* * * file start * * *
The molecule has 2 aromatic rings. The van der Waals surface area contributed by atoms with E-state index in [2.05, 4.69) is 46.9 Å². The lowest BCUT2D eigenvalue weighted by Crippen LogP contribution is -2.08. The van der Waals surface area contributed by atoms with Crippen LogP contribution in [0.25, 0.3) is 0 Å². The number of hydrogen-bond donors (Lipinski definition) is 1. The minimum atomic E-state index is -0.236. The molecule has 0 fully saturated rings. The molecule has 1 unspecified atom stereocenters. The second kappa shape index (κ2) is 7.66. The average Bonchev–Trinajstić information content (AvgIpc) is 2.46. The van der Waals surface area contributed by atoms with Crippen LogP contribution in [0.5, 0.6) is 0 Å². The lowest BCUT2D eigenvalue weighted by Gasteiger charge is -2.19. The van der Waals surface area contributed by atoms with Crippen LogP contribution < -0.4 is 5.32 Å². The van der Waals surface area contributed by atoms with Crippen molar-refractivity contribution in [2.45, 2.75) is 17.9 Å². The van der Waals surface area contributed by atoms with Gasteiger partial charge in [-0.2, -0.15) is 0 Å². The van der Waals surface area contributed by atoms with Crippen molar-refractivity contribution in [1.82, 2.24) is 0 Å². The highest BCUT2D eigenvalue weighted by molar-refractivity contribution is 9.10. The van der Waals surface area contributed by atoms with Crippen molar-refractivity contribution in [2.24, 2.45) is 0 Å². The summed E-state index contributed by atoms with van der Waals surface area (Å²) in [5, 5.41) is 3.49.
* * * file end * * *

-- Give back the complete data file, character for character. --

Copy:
The molecule has 2 aromatic rings. The van der Waals surface area contributed by atoms with E-state index in [2.05, 4.69) is 46.9 Å². The lowest BCUT2D eigenvalue weighted by Crippen LogP contribution is -2.08. The van der Waals surface area contributed by atoms with Crippen LogP contribution in [0.25, 0.3) is 0 Å². The number of hydrogen-bond donors (Lipinski definition) is 1. The minimum atomic E-state index is -0.236. The molecule has 0 fully saturated rings. The molecule has 1 unspecified atom stereocenters. The second kappa shape index (κ2) is 7.66. The average Bonchev–Trinajstić information content (AvgIpc) is 2.46. The van der Waals surface area contributed by atoms with Crippen LogP contribution in [0.5, 0.6) is 0 Å². The lowest BCUT2D eigenvalue weighted by Gasteiger charge is -2.19. The van der Waals surface area contributed by atoms with Crippen LogP contribution < -0.4 is 5.32 Å². The van der Waals surface area contributed by atoms with Crippen molar-refractivity contribution in [2.45, 2.75) is 17.9 Å². The van der Waals surface area contributed by atoms with Gasteiger partial charge in [-0.2, -0.15) is 0 Å². The van der Waals surface area contributed by atoms with Crippen molar-refractivity contribution in [1.82, 2.24) is 0 Å². The highest BCUT2D eigenvalue weighted by molar-refractivity contribution is 9.10. The van der Waals surface area contributed by atoms with Crippen molar-refractivity contribution in [2.24, 2.45) is 0 Å². The summed E-state index contributed by atoms with van der Waals surface area (Å²) in [5, 5.41) is 3.49.